By Ted Uram
The Decorative Concrete Decision
When real estate was booming, all was well in the Battles household. But having two breadwinners in the same industry can sometimes backfire. In the case of Dion Battles, it hit home in a big way.
“Both my wife and I were in real estate,” Dion says. “Then the industry tanked. It came time for me to go out and get a job paying eight-dollars an hour or branch out into something new.”
With a prior background in construction, as well as airbrush work in the automobile industry, Dion felt it was time to make a positive change. It was time for something new.
“I’ve always kind of been an artist,” Dion says. “So we looked at our market, saw what we did not have, and decided to dive into it.”
What Dion dove headlong into in the small town of Nampa, Idaho is the field of decorative concrete. In Dion’s case, vertical concrete was the niche he decided to fill.
Vertical decorative concrete differs from traditional horizontal concrete (known as flatwork) in that it deals primarily with vertical surfaces. If you’ve ever been to Disneyland, or any other large theme park, you’ve seen lots of it. And in Dion’s case, he not only wanted to do vertical concrete, he wanted to do “themed” concrete.
Themed decorative concrete is bold and brilliant, often mimicking natural stonework, boulders and stressed wood. It is colorful and vivd, and when it’s done properly, it can be downright spectacular.
“This industry gives me an opportunity to create a positive change in people’s lives and put a smile on their faces,” Dion adds.
One such environment sits outdoors at the Nampa High School. What started as a request for a bid for a veteran’s memorial resulted in Dion donating his work.
“The principal of the high school saw me doing some work across from City Hall,” Dion explains. “He walked over and asked me if I’d be interested in doing a veteran’s memorial. Is this something that you could do?”
Dion worked with the school to develop a plan for something interactive, and that also served a purpose. The net result is what follows:
Dion welded up the armatures at home and then hauled them out and placed them on site. He used the mortar sprayer from MortarSprayer.com to apply all of the scratch coat. The carve coat was hand applied, shaped and then colored using a combination of waterbased stains. A final coat of protective UV sealer finished the job.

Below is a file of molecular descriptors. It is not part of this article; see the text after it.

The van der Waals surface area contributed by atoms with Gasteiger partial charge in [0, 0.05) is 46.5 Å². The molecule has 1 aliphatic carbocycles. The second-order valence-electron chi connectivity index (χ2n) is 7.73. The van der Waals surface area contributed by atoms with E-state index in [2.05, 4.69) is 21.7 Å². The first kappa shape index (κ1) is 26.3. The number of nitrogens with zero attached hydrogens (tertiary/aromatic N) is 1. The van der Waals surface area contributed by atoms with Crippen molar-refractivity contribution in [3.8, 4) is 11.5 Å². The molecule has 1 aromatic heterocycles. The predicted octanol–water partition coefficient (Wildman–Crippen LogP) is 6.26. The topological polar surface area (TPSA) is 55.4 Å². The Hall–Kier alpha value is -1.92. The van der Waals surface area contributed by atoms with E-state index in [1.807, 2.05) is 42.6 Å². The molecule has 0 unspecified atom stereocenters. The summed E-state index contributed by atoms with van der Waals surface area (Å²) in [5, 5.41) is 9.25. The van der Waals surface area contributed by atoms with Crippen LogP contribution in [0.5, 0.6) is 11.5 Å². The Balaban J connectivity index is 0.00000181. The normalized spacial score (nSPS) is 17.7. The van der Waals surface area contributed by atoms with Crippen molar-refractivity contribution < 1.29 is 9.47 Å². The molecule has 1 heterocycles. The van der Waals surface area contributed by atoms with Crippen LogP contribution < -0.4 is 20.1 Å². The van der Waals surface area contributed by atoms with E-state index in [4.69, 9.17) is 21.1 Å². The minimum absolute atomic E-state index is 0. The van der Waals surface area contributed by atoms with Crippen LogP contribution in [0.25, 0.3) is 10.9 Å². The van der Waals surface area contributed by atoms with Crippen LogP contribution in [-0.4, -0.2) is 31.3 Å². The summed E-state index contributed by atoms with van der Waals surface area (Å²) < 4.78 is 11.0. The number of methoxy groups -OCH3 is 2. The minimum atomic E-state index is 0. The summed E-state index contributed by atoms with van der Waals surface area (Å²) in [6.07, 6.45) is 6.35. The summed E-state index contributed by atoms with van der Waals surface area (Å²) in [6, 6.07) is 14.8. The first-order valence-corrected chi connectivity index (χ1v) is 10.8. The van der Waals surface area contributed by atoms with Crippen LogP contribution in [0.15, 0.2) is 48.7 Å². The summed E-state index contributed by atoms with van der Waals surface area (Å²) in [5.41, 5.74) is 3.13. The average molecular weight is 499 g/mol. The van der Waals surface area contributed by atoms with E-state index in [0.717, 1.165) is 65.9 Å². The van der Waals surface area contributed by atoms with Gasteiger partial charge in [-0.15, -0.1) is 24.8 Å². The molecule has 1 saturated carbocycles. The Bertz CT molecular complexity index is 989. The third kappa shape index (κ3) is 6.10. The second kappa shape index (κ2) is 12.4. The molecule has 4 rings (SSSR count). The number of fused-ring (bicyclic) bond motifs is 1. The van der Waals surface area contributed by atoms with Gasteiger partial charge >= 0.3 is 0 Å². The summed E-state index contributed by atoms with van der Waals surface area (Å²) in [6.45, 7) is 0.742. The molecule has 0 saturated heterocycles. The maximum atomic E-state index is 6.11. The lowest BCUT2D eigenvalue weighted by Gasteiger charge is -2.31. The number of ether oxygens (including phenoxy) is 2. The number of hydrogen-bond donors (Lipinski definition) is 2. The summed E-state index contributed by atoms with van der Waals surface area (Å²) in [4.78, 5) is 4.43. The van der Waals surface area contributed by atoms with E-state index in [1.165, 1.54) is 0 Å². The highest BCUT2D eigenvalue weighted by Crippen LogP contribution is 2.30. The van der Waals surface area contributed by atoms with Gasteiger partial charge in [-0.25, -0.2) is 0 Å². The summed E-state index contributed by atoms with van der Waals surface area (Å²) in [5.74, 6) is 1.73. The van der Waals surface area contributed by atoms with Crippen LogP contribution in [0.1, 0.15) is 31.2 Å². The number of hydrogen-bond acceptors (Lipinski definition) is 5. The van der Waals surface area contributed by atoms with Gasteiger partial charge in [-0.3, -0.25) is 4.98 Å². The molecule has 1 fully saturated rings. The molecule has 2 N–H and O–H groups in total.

“They were really happy with the finished product.” The memorial was opened to the public and dedicated on Veteran’s Day, 2011.
Dion was, and still is, not completely alone in his venture. He has some folks to thank, in particular, Thom Hunt of Big Bamboo Studios and Nathan Giffin with Creative Rock Forming. Under their continuing tutelage Dion is able to hone his skills even further.
“Nathan works in Chicago and Thom works out of Nebraska,” Dion explains. “I was lucky enough to be able to work side by side with both of them, and I wholeheartedly believe that these gentlemen are two of the best in the world.” Dion is eternally grateful for their guidance, and still partners up from time to time. “I’m good friends with both of them now.”
Vertical Concrete Creations does a variety of vertical decorative concrete work in around Nampa and the Boise area. The majority of their work includes themed environments that incorporate rock and stone work, boulders, slabs and a variety of unique surfaces. Imagine transforming your home or business into an old world environment, an ancient ruin, a castle motif, or a rock-wall cave. Through the “carving” of his decorative concrete surfaces, Dion says he can achieve all sorts of looks you just can’t get anywhere else.
“No more looking down on concrete,” Dion says. “I want homeowners and building contractors to realize that there are so many different methods and opportunities to use concrete that no one’s even imagined.”
Keep an eye out for Dion’s work showing up in Boise, Idaho. You can visit his website or contact him at:
“Artistry in Concrete”
Vertical Concrete Creations, LLC.